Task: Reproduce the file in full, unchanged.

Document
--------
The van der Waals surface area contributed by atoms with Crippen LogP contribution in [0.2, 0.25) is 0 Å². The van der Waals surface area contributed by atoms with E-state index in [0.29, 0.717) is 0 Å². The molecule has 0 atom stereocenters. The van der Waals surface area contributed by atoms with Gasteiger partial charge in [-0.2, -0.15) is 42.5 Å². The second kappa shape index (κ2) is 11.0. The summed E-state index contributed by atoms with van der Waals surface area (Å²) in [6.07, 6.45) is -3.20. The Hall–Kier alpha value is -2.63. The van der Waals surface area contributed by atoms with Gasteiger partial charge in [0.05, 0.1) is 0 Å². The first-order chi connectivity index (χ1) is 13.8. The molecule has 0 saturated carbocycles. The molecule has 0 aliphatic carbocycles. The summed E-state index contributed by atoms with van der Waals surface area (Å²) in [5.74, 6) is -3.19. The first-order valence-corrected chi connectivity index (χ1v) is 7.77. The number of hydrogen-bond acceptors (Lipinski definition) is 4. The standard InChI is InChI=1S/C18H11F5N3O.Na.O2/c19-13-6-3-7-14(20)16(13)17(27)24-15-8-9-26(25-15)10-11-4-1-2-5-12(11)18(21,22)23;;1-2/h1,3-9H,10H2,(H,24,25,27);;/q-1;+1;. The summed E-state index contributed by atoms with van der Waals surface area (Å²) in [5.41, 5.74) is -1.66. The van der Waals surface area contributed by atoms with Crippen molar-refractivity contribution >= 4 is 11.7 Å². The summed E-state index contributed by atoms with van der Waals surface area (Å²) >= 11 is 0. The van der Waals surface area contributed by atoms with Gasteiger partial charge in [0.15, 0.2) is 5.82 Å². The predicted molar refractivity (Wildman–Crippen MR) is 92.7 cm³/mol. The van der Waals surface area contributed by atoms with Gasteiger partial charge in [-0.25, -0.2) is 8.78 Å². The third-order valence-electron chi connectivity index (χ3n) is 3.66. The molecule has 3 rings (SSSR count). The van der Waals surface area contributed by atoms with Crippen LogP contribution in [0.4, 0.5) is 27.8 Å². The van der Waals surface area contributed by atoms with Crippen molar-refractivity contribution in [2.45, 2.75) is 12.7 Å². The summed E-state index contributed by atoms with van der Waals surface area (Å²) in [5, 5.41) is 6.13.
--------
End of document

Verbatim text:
The van der Waals surface area contributed by atoms with Crippen LogP contribution in [0.2, 0.25) is 0 Å². The van der Waals surface area contributed by atoms with E-state index in [0.29, 0.717) is 0 Å². The molecule has 0 atom stereocenters. The van der Waals surface area contributed by atoms with Gasteiger partial charge in [-0.2, -0.15) is 42.5 Å². The second kappa shape index (κ2) is 11.0. The summed E-state index contributed by atoms with van der Waals surface area (Å²) in [6.07, 6.45) is -3.20. The Hall–Kier alpha value is -2.63. The van der Waals surface area contributed by atoms with Gasteiger partial charge in [0.05, 0.1) is 0 Å². The first-order chi connectivity index (χ1) is 13.8. The molecule has 0 saturated carbocycles. The molecule has 0 aliphatic carbocycles. The summed E-state index contributed by atoms with van der Waals surface area (Å²) in [5.74, 6) is -3.19. The first-order valence-corrected chi connectivity index (χ1v) is 7.77. The number of hydrogen-bond acceptors (Lipinski definition) is 4. The standard InChI is InChI=1S/C18H11F5N3O.Na.O2/c19-13-6-3-7-14(20)16(13)17(27)24-15-8-9-26(25-15)10-11-4-1-2-5-12(11)18(21,22)23;;1-2/h1,3-9H,10H2,(H,24,25,27);;/q-1;+1;. The summed E-state index contributed by atoms with van der Waals surface area (Å²) in [5.41, 5.74) is -1.66. The van der Waals surface area contributed by atoms with Crippen molar-refractivity contribution >= 4 is 11.7 Å². The summed E-state index contributed by atoms with van der Waals surface area (Å²) >= 11 is 0. The van der Waals surface area contributed by atoms with Gasteiger partial charge in [0.15, 0.2) is 5.82 Å². The predicted molar refractivity (Wildman–Crippen MR) is 92.7 cm³/mol. The van der Waals surface area contributed by atoms with Gasteiger partial charge in [-0.25, -0.2) is 8.78 Å². The third-order valence-electron chi connectivity index (χ3n) is 3.66. The molecule has 3 rings (SSSR count). The van der Waals surface area contributed by atoms with Crippen LogP contribution in [0.4, 0.5) is 27.8 Å². The van der Waals surface area contributed by atoms with Crippen molar-refractivity contribution in [2.45, 2.75) is 12.7 Å². The summed E-state index contributed by atoms with van der Waals surface area (Å²) in [5, 5.41) is 6.13.